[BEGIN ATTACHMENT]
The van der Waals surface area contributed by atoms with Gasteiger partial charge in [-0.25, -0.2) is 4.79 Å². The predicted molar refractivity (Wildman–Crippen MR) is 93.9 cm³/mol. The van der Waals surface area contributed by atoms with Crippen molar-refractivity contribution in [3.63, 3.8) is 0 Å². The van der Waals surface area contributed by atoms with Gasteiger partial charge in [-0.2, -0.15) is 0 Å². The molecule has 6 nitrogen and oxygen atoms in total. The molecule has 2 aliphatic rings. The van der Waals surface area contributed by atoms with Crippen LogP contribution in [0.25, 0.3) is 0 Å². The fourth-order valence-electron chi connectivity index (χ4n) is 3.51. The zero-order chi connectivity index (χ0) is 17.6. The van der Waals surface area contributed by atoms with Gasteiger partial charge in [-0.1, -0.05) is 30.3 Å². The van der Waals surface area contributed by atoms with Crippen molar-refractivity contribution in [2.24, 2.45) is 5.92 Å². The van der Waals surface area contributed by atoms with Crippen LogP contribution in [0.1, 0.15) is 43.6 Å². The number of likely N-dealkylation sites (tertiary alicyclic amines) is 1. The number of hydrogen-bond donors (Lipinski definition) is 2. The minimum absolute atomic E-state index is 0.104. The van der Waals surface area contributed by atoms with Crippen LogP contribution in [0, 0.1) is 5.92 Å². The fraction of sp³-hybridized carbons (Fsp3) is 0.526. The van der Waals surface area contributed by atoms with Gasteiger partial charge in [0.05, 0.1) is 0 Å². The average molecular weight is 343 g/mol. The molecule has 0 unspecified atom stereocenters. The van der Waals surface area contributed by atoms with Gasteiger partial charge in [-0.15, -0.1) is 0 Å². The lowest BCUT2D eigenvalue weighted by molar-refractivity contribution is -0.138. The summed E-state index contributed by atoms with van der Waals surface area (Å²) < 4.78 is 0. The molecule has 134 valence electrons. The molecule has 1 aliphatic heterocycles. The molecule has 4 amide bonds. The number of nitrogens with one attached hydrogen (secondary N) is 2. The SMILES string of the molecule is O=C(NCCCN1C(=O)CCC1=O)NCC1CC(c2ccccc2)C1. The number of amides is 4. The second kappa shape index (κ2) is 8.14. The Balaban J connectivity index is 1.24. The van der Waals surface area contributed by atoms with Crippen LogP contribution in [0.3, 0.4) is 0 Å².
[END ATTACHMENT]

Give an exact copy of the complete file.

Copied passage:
The van der Waals surface area contributed by atoms with Gasteiger partial charge in [-0.25, -0.2) is 4.79 Å². The predicted molar refractivity (Wildman–Crippen MR) is 93.9 cm³/mol. The van der Waals surface area contributed by atoms with Crippen molar-refractivity contribution in [3.63, 3.8) is 0 Å². The van der Waals surface area contributed by atoms with Gasteiger partial charge in [-0.2, -0.15) is 0 Å². The molecule has 6 nitrogen and oxygen atoms in total. The molecule has 2 aliphatic rings. The van der Waals surface area contributed by atoms with Crippen LogP contribution in [0.25, 0.3) is 0 Å². The fourth-order valence-electron chi connectivity index (χ4n) is 3.51. The zero-order chi connectivity index (χ0) is 17.6. The van der Waals surface area contributed by atoms with Gasteiger partial charge in [-0.1, -0.05) is 30.3 Å². The van der Waals surface area contributed by atoms with Crippen molar-refractivity contribution in [2.24, 2.45) is 5.92 Å². The van der Waals surface area contributed by atoms with Crippen LogP contribution in [0.1, 0.15) is 43.6 Å². The number of likely N-dealkylation sites (tertiary alicyclic amines) is 1. The number of hydrogen-bond donors (Lipinski definition) is 2. The minimum absolute atomic E-state index is 0.104. The van der Waals surface area contributed by atoms with Crippen LogP contribution in [0, 0.1) is 5.92 Å². The fraction of sp³-hybridized carbons (Fsp3) is 0.526. The van der Waals surface area contributed by atoms with Gasteiger partial charge in [0.05, 0.1) is 0 Å². The average molecular weight is 343 g/mol. The molecule has 0 unspecified atom stereocenters. The van der Waals surface area contributed by atoms with Gasteiger partial charge in [-0.15, -0.1) is 0 Å². The lowest BCUT2D eigenvalue weighted by molar-refractivity contribution is -0.138. The summed E-state index contributed by atoms with van der Waals surface area (Å²) < 4.78 is 0. The molecule has 134 valence electrons. The molecule has 1 aliphatic heterocycles. The molecule has 4 amide bonds. The number of nitrogens with one attached hydrogen (secondary N) is 2. The SMILES string of the molecule is O=C(NCCCN1C(=O)CCC1=O)NCC1CC(c2ccccc2)C1. The number of amides is 4. The second kappa shape index (κ2) is 8.14. The Balaban J connectivity index is 1.24. The van der Waals surface area contributed by atoms with Crippen LogP contribution in [0.3, 0.4) is 0 Å².